Last, but certainly not least, CMS backed off from its proposal to collapse payment for E/M levels two through four. Instead, the agency opted to adopt the American Medical Association’s (AMA) new guidance for E/M coding. There will no longer be a level one, new patient code (99201), although it was rarely, if ever, used. The more significant change is the fact that the performance of a history and/or exam is required only as medically appropriate and need not be incorporated as it relates to the choice of the code level. Per the AMA, “the code descriptors…state providers should perform a ‘medically appropriate history and/or examination.’” Furthermore, providers can choose the E/M level based on either medical decision making or time. It is vital for all providers to become familiar with the AMA’s changes as these will impact the E/M codes, which are relevant to all patients, not just Medicare beneficiaries.
In addition to these changes to the codes, office/outpatient E/M codes will get a significant boost in payment due to a revision to the relative value units that provide the foundation for payment. CMS has introduced payment for a new “prolonged services” CPT code 99XXX, for each 15 additional minutes above and beyond the highest-level E/M codes. (This new code will replace 99358-99359.) Primary care and medical specialists will get an additional payment bump by using a new, Medicare-only add-on code – GPC1X - to describe the work associated with ongoing care, although the (positive) reverberations of these alterations will have to wait for another year.
The E/M changes are being executed in 2021, but CMS proceeds in clarifying its modified documentation policy so that physicians and advanced practice providers can simply “review and verify (sign and date), rather than re-documenting, notes made in the medical record by other physicians, residents, medical, physician assistant and APRN students, nurses or other members of the clinical team.”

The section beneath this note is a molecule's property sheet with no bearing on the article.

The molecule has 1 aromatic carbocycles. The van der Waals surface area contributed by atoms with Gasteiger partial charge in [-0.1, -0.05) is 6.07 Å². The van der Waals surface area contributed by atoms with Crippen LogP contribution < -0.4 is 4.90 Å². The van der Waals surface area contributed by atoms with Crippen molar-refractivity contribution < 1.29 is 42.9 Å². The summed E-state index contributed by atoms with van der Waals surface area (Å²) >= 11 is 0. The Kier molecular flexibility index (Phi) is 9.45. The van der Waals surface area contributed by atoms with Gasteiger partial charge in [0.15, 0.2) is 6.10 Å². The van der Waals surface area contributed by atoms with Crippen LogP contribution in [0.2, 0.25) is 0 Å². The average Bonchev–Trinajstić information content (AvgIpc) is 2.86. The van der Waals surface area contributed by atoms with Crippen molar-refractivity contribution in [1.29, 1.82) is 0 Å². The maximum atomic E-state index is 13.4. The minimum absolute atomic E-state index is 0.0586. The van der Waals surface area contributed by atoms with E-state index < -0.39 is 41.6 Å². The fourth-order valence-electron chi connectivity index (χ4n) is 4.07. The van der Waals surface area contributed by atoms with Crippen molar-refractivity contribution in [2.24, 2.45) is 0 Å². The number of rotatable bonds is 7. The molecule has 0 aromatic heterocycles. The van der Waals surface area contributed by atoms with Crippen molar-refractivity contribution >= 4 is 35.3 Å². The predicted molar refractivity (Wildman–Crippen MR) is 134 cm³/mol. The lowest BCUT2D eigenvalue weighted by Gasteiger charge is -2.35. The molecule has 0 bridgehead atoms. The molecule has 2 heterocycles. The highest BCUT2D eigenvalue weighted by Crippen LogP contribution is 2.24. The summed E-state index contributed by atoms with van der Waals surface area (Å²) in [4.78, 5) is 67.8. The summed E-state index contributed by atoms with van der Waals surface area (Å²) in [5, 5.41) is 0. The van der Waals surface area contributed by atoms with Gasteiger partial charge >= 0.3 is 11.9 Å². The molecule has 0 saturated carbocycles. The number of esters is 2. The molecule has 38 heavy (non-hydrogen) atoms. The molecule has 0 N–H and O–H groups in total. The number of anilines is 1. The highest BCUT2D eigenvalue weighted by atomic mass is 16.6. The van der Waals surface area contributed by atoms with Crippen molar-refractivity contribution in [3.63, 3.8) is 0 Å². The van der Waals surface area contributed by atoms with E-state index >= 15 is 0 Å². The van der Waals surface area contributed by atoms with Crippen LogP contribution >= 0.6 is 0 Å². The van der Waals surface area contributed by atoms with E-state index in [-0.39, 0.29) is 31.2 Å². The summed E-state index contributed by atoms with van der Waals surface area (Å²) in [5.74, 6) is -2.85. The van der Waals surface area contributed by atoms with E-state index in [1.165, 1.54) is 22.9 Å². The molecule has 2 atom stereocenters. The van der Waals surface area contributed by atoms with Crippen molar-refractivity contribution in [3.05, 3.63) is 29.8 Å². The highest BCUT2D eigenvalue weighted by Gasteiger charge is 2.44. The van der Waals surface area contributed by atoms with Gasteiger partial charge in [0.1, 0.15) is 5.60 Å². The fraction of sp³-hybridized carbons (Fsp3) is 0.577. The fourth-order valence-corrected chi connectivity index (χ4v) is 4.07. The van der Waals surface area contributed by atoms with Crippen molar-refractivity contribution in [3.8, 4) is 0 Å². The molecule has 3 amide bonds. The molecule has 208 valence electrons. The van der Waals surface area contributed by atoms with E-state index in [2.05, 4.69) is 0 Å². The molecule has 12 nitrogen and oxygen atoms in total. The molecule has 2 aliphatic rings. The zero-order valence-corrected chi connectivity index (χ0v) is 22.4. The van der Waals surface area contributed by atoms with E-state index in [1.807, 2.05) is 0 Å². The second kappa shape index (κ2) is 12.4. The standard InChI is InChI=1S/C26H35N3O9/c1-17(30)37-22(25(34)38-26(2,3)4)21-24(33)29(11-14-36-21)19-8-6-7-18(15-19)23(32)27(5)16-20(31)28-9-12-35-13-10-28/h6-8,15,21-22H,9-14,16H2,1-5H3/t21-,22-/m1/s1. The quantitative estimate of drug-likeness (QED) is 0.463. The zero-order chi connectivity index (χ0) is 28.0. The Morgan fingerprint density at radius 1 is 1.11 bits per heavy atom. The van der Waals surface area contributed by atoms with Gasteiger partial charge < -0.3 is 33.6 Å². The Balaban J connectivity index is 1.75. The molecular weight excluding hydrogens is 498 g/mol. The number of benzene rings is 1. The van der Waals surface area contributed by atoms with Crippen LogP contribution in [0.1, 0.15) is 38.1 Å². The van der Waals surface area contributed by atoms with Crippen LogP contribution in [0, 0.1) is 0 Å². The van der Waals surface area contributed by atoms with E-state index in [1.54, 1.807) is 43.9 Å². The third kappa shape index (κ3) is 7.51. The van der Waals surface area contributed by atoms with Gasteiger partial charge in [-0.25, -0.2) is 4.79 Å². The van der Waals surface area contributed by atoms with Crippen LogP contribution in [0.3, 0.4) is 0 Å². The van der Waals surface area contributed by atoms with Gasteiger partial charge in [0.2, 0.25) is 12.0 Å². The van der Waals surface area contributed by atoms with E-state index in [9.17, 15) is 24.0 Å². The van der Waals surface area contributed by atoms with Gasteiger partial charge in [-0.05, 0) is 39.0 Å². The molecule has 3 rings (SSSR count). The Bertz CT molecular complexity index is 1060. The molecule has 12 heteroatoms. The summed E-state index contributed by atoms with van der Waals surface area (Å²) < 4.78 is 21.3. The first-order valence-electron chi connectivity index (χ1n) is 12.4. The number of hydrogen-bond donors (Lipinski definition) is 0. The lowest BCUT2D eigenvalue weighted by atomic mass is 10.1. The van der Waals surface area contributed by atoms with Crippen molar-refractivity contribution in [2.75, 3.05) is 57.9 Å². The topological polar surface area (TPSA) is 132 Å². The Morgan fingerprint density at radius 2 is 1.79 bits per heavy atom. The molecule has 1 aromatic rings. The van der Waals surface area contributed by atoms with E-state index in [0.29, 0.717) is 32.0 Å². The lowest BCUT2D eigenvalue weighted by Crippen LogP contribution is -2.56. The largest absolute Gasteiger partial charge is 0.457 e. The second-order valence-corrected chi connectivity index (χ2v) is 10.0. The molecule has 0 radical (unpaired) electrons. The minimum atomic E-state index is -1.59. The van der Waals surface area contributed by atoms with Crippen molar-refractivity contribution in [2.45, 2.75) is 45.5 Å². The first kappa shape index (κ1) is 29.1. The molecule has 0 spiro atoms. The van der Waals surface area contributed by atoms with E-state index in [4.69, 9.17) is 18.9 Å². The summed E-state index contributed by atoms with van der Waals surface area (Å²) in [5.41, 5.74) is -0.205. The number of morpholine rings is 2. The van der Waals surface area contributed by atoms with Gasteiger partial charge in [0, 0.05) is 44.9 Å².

Those highlights pale in comparison to the paltry nickel increase to the overall payment rate – after accounting for these changes and the required budget neutrality, CMS announced the payment conversion factor to be $36.09, just pennies over the current $36.04.
The quotes are extracted from CMS’ Final Rule, which is on display at this link: https://s3.amazonaws.com/public-inspection.federalregister.gov/2019-24086.pdf.
Elizabeth Woodcock is the founder and principal of Woodcock & Associates. She has focused on medical practice operations and revenue cycle management for more than 25 years. She has led educational sessions for a multitude of national professional associations and specialty societies, and consulted for clients as diverse as a solo orthopaedic surgeon in rural Georgia to the Mayo Clinic. She is author or co-author of 17 best-selling practice management books, to include Mastering Patient Flow and The Physician Billing Process: Avoiding Potholes in the Road to Getting Paid. Elizabeth is a Fellow in the American College of Medical Practice Executives and a Certified Professional Coder. In addition to a Bachelor of Arts from Duke University, she completed a Master of Business Administration in healthcare management from The Wharton School of Business of the University of Pennsylvania. She is currently a doctoral student at the Bloomberg School of Public Health of Johns Hopkins University.